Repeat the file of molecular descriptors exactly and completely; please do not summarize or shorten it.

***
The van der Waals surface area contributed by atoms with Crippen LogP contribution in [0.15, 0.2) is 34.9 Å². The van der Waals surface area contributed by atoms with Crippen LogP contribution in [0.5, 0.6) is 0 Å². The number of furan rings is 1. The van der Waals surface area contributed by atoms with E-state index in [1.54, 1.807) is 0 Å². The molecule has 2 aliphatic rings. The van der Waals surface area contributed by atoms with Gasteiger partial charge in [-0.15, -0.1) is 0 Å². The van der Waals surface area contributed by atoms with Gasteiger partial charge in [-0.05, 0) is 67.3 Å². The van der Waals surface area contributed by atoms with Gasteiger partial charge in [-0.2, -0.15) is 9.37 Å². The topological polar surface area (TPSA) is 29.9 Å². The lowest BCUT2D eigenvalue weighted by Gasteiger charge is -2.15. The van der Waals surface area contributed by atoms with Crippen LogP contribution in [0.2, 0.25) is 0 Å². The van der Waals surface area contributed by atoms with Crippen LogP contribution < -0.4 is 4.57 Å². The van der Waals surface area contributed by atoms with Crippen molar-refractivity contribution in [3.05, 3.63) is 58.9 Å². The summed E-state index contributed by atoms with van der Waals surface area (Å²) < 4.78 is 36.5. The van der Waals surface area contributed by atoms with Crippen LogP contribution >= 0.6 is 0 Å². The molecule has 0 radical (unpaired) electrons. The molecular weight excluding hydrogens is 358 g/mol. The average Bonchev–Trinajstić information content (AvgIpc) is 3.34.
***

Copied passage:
The van der Waals surface area contributed by atoms with Crippen LogP contribution in [0.15, 0.2) is 34.9 Å². The van der Waals surface area contributed by atoms with Crippen LogP contribution in [0.5, 0.6) is 0 Å². The number of furan rings is 1. The van der Waals surface area contributed by atoms with E-state index in [1.54, 1.807) is 0 Å². The molecule has 2 aliphatic rings. The van der Waals surface area contributed by atoms with Gasteiger partial charge in [-0.15, -0.1) is 0 Å². The van der Waals surface area contributed by atoms with Gasteiger partial charge in [-0.05, 0) is 67.3 Å². The van der Waals surface area contributed by atoms with Gasteiger partial charge in [-0.2, -0.15) is 9.37 Å². The topological polar surface area (TPSA) is 29.9 Å². The lowest BCUT2D eigenvalue weighted by Gasteiger charge is -2.15. The van der Waals surface area contributed by atoms with Crippen LogP contribution in [0.2, 0.25) is 0 Å². The van der Waals surface area contributed by atoms with Crippen LogP contribution < -0.4 is 4.57 Å². The van der Waals surface area contributed by atoms with Crippen molar-refractivity contribution in [3.05, 3.63) is 58.9 Å². The summed E-state index contributed by atoms with van der Waals surface area (Å²) < 4.78 is 36.5. The van der Waals surface area contributed by atoms with Crippen LogP contribution >= 0.6 is 0 Å². The molecule has 0 radical (unpaired) electrons. The molecular weight excluding hydrogens is 358 g/mol. The average Bonchev–Trinajstić information content (AvgIpc) is 3.34.